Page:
October 1873 Sethe goes to the Clearing to try to talk to Baby Suggs and is "strangled" by Beloved. She makes a commitment to have Paul D in her life and returns to tell him so, Beloved decides to move him out of 124.

November 1873 Beloved moves Paul D first out of Sethe's bedroom into the kitchen; then into Baby Suggs' old bedroom, then into the storeroom and finally out into the cold house in the yard. he still makes love to Sethe, but no longer sleeps with her in her bed. In late autumn, Beloved seduces Paul D in the cold house. ( p117)

December 1873 Paul D decides to confess to Sethe as he is unable now to even walk up the stairs in her house; instead he asks Sethe to have his child (Beloved is probably "pregnant" by this time) and Sethe takes him into her bed. Beloved loses her tooth (falls to pieces without Sethe's complete attention) and the snow comes. The murder is recounted (pp 136 - 153) Stamp Paid shows Paul D the newspaper clipping (p155) Sethe confesses and Paul D leaves her.

December/Jan Stamp Paid tries to get into 124 and fails. The haunting begins. The three women lock themselves in and play. Paul D takes to drink; the "spirit voices shriek around 124 (pp 200-217) and Stamp Paid tries to tell Paul D what really happened in the shed and Paul confesses his fear of Beloved.

Jan/March1874 The women in 124 stay indoors playing their games. Beloved and Sethe besotted by one another. All the food is eaten, all the money spent on dresses and treats for Beloved. When Spring comes, a garden is planted in the back yard. Denver begins to realise that it is Sethe who is in danger, not her sister. Beloved begins to turn nasty and mean and arguments begin. Beloved grows bigger with her "pregnancy" recreating the events of 1855, or reproducing herself. Denver begins to see that her mother is in danger of dying and decides to go outside for help. Both the mortal women are starving to death so Denver goes to Lady Jones for food.

April/May 1874 Beginning with Lady Jones, the townspeople send food to 124 for Denver and Sethe. The people help because of the memory of Baby Suggs and because of Paul D and because Lady remembers the little girl who has been locked up in 124 for such a long time without anyone to play with and feels sorry for her.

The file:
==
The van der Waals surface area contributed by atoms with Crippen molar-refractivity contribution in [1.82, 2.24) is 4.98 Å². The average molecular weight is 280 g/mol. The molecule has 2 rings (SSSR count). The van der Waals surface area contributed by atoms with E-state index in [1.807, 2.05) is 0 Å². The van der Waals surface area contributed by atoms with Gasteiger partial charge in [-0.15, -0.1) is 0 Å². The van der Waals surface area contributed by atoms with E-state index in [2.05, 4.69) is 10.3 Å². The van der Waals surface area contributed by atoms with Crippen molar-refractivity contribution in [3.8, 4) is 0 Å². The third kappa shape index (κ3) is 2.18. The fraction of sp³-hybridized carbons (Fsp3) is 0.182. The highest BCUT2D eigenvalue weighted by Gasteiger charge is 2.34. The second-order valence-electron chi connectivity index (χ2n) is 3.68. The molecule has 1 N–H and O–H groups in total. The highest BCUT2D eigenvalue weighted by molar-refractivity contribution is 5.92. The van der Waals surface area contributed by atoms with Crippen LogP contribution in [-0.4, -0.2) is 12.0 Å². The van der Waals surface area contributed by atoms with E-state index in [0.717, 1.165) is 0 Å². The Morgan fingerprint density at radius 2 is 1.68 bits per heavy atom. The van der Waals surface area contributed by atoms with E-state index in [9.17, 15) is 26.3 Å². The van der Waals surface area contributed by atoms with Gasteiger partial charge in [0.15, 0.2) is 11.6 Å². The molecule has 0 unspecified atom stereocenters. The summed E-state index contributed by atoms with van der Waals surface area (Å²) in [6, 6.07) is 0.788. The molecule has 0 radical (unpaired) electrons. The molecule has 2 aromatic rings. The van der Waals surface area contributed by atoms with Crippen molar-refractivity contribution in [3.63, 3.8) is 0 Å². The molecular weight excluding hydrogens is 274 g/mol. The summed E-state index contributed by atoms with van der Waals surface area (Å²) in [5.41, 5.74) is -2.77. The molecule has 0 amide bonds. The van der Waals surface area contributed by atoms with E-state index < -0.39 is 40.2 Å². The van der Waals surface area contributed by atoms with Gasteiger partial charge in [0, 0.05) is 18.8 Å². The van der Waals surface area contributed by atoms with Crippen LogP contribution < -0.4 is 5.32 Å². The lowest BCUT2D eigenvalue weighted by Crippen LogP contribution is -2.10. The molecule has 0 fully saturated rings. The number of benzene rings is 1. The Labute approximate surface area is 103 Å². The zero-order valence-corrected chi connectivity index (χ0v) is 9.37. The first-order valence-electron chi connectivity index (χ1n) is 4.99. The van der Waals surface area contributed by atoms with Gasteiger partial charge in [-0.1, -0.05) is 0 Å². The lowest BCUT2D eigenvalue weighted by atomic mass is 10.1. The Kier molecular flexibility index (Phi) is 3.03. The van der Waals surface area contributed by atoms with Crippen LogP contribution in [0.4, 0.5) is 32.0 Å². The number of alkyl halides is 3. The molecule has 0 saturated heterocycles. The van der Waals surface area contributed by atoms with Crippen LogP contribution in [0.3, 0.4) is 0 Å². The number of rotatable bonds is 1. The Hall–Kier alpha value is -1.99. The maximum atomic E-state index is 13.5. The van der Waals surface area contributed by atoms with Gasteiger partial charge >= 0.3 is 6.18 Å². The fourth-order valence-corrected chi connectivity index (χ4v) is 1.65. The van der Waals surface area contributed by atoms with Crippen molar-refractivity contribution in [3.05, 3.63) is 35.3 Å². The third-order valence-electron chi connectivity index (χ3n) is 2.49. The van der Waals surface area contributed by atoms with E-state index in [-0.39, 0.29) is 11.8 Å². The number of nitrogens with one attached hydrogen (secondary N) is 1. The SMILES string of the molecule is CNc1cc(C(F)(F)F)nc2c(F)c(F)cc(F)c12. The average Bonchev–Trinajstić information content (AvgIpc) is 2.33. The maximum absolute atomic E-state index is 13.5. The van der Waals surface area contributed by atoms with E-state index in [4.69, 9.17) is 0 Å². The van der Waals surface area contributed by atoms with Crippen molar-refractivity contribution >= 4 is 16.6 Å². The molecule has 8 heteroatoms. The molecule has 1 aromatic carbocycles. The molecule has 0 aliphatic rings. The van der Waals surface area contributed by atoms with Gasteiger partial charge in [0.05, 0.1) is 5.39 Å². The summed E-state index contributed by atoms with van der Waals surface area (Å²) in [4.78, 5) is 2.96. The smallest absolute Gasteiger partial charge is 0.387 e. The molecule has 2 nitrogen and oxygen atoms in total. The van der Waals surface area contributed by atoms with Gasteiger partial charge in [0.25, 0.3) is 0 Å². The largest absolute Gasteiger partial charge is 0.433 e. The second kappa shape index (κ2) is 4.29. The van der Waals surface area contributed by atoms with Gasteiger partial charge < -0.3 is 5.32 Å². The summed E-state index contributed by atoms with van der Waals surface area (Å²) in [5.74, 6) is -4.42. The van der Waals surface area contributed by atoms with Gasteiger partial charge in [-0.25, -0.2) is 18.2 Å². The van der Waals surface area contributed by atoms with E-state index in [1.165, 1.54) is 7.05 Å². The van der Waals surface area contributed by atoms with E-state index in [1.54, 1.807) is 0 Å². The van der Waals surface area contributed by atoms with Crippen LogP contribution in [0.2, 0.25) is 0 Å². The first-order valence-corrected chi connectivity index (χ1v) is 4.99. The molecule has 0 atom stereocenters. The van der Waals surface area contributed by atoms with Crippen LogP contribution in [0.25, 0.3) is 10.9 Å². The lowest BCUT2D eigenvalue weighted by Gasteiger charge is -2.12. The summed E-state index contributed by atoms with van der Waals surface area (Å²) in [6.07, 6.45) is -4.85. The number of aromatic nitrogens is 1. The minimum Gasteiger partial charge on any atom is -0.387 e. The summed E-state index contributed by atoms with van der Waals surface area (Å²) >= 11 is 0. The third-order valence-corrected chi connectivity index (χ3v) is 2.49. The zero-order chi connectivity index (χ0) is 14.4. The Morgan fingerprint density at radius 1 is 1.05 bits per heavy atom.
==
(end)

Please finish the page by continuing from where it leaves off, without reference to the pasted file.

June 1874 Denver tells the Bodwin's servant, Janey, the truth about 124. Sethe and Beloved have formed a "doomsday truce" and Denver realises that "there will never be an end to that"; that neither of the two can stop the struggle; that "Sethe didn't really want forgiveness given; she wanted it refused. And Beloved helped her out." Janey guesses what Beloved really is and tells the rest of the townspeople. It is Ella who decides that the thing must end, because "What's fair ain't necessarily right."

July 1874 Denver gets ready to go to work at the Bodwins. Ella and the women come to 124 to get "down to business". (p257) At 3pm on a wet, hot Friday, they gather outside the yard and "holler" Denver is waiting for Mr Bodwin and Sethe is inside breaking up ice for Beloved to suck. Both she and Beloved come out onto the veranda as the women begin to sing and Bodwin drives his buggy into the yard as they begin. (p261) Sethe runs to kill Bodwin whom she thinks is schoolteacher come back and "joins" the women, leaving Beloved alone. The spell breaks and Beloved disappears. Some think she explodes and others that she returns, naked to the river she walked out of a year before.

August 1874 Paul D comes back to 124 to make peace with Denver rescue Sethe from her decline; and "put his story next to hers. Beloved is gone and the story is told.




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Imagery and significant themes

Opening is enigmatic and terse - troubled house and agitated people. No clue as to who they are. Opens with a death ( Baby S. ) and two runaways from a "spiteful" house. Narrative veers between past and present, references to "it", "she" and "baby's venom". Reader left confused as to what is happening and why. Creates sense of foreboding and disquiet in reader.

p 5 First reference to ghost "for a baby she throw a powerful spell" and its "fury at having its throat cut". First reference to Negroes and slavery, too with Baby S's ref. to her children. This pattern of recollection and allusion is constant, as the stories of the various characters are gradually told, or remembered.